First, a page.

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This article discusses some resources that may help you understand Web services security when you design Web services, implement Web services, and deploy Web services.
This article also discusses configurable values that can help make sure that Web service performance is efficient and that can permit all users to have equal access to a particular Web service. These configurable values can also help protect Web services against particular denial of service conditions.
Consider security when you design Web services, build Web services, and deploy Web services. You can subject Web services, like Web applications, to spoofing conditions or to denial of service conditions. Visit the following Microsoft Web site for more information about how to prevent these conditions:
Denial of service conditions may occur when valid SOAP requests are sent to your Web service, and these SOAP requests cause the application, or the XML parser, or both to perform extensive processing. The denial of service conditions can cause the Web server that receives the SOAP request to become extremely busy. Therefore, your service may not be able to handle other requests efficiently.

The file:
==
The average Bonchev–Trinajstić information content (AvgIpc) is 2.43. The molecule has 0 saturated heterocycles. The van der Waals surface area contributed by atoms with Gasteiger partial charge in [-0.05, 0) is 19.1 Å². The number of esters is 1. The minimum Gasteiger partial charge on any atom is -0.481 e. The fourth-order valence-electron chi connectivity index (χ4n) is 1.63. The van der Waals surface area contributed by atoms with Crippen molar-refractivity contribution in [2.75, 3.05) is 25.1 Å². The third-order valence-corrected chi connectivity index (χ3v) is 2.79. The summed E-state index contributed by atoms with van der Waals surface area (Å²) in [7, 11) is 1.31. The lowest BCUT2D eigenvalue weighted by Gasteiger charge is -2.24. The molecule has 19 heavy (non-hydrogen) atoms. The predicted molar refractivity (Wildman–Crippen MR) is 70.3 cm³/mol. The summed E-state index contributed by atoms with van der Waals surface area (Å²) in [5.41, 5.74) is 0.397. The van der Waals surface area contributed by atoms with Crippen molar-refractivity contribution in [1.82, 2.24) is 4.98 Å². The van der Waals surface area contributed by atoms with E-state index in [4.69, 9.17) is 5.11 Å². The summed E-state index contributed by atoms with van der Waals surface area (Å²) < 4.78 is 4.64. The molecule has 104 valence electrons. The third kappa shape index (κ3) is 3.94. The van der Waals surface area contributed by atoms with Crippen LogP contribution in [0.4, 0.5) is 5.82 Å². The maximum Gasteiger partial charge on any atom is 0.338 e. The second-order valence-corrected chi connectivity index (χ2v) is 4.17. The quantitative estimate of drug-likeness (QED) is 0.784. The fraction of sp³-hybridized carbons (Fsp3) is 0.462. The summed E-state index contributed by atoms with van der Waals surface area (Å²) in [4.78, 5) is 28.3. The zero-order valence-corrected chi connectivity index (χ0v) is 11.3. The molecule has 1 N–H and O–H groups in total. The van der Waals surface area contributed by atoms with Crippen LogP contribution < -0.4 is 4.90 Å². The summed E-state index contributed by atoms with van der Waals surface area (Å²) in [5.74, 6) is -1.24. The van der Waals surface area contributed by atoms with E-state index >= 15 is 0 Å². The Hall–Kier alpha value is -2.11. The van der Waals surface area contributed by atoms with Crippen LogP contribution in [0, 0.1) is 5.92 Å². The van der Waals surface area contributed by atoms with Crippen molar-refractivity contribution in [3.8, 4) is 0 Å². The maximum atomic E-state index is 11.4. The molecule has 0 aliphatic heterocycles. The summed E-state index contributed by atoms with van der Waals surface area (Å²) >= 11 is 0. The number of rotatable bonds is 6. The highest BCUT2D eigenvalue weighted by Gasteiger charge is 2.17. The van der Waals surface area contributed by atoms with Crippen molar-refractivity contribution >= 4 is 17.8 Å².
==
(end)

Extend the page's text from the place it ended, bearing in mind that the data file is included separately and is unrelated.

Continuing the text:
The time that the application, or the XML parser, or both spend parsing and processing a SOAP message is frequently based on the size of the message. Therefore, it is a good idea to restrict the size of a message to help avoid denial of service conditions. By default, the maximum permitted message size is 4 MB. It may be appropriate to reduce this size to the maximum size that your application requires. Also, consider reducing the maximum message size for public Web services that accept requests from unauthenticated sources.
You can configure the maximum message size by using the maxRequestLength value on the <httpRuntime> element in the Machine.config file. The following code sample shows the default settings from Microsoft .NET Framework version 1.1 of the Machine.config file: